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From the Midway:Would term limits work for Congress?

Wednesday, January 30, 2008

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A few weeks ago I wrote a column about my experience at the Iowa Democratic Caucus in South O'Brien County. There was one issue that I mentioned in that column that I would like to explore a little further. The column was running quite long so I did not have a chance then to give this issue its full attention.

Towards the end of the evening, during our final bit of businesses there was a discussion and adoption of resolutions. During this part of the Caucus, the members of the Caucus discussed (sometime heatedly) issues that they wanted to see the Iowa Democratic Party adopt, such as opposition to the war and term limits on Congressmen and Senators just to name a few.

When the idea for a resolution of term limits for Congressmen and Senators came up for discussion, the thought popped into my head of 'why in the world do Congressmen and Senators need term limits.' Well the general consensus was that too many Congressmen and Senators were making careers in the legislature and that we the people had to end this.

Some of the arguments for term limits were that it would build a "citizen" Congress vs. career politicians, break ties to special interests group and lobbyists, destroy seniority, enhance meritocracy and introduce fresh thinking and new ideas.

After hearing this I spoke up and said "I understand having a term limit for a president, any president has a lot of power and needs to be kept in check. But, in my opinion, if a Congressman or Senator is not living up to the people they represent or is a crook, we the people should vote the bums out of office. It's our job as citizens to do just that."

After kicking this issue around for a little while I came up with answers of why people feel that we need limits. The real problem is the lack of choices that we have running for office. It is always the same type of people running for these offices.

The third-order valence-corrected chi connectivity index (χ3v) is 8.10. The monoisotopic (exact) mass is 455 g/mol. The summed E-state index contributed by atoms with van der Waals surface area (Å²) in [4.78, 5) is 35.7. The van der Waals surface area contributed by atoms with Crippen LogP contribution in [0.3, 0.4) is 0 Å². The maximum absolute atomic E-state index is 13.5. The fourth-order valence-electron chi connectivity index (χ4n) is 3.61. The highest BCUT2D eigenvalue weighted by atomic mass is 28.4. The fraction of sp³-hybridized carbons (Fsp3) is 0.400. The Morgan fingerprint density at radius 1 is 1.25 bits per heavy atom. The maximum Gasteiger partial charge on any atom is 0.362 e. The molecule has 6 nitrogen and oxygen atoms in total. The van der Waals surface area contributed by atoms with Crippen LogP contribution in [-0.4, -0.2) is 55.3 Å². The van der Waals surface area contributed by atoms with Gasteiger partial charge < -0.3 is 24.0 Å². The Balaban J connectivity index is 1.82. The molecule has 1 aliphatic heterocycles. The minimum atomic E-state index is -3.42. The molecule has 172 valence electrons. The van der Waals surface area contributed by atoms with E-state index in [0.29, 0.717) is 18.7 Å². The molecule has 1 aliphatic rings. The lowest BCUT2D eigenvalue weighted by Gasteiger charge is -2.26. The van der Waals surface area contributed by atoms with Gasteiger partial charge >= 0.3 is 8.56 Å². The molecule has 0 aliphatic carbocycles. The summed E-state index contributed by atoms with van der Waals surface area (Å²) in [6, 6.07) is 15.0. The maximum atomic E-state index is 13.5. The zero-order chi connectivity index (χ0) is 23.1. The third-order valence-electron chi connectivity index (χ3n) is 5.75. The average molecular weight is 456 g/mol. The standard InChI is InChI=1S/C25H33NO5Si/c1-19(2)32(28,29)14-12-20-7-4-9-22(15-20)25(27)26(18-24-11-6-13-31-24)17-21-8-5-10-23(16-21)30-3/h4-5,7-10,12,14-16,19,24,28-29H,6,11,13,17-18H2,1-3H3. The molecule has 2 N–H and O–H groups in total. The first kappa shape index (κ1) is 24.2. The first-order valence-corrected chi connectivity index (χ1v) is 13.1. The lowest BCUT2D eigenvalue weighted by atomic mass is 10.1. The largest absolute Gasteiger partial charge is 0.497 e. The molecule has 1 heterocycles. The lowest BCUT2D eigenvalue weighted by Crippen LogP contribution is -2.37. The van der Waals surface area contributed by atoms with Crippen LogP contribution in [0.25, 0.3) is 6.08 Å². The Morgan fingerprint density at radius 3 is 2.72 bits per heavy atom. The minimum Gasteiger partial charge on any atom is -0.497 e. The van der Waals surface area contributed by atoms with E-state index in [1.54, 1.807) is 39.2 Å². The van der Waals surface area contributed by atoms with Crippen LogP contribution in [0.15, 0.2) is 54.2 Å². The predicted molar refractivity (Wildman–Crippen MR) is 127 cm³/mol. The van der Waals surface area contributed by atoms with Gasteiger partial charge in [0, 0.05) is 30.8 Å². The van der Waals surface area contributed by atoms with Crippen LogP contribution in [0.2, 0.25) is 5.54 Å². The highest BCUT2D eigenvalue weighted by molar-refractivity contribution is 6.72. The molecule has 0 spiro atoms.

When was the last time we had a farmer, teacher, factory worker or a newspaper writer in Congress. When there is nobody that steps up to the plate, we get the same old, same old. And until we get a new type of politician, it won't matter how long they're in office. The problems that we face today won't get solved regardless of whether or not we have term limits.

Many people may think that you need a law degree or to have run a business to be a Congressman or a Senator. No, that's not the case. Here are qualifications for entering Congress:

House -- You must be 25 years of age (when seated, not when elected). You must have been a citizen of the United States for seven years. You must be a resident of the state from which elected and it is customary but not Constitutionally required that a representative live in the district represented.

Senate -- You must be 30 years (when seated, not when elected). You must have been a citizen of the United States for nine years and you must be a resident of the state from which elected.

Instead of term limits, we should have a law that says that anyone who currently holds an office can't run for another office until the term is over. Look at how many people are currently Senator and are running for president. Who are they representing while they are out on the campaign trail. Members of Congress who are busy in campaigns keep their eyes on something other than their jobs.

Members of Congress got elected to do a job and not to put that job on hold when they are trying to get another job. If you or I did that, I think our bosses would tell us to hit the road.

One other idea to consider is that if any citizen holds a public office and when their term is done they will have their job waiting for them when they come back from public service. It works for our military personal and it might give more incentive for regular people to serve.

Mike Leckband
From the Midway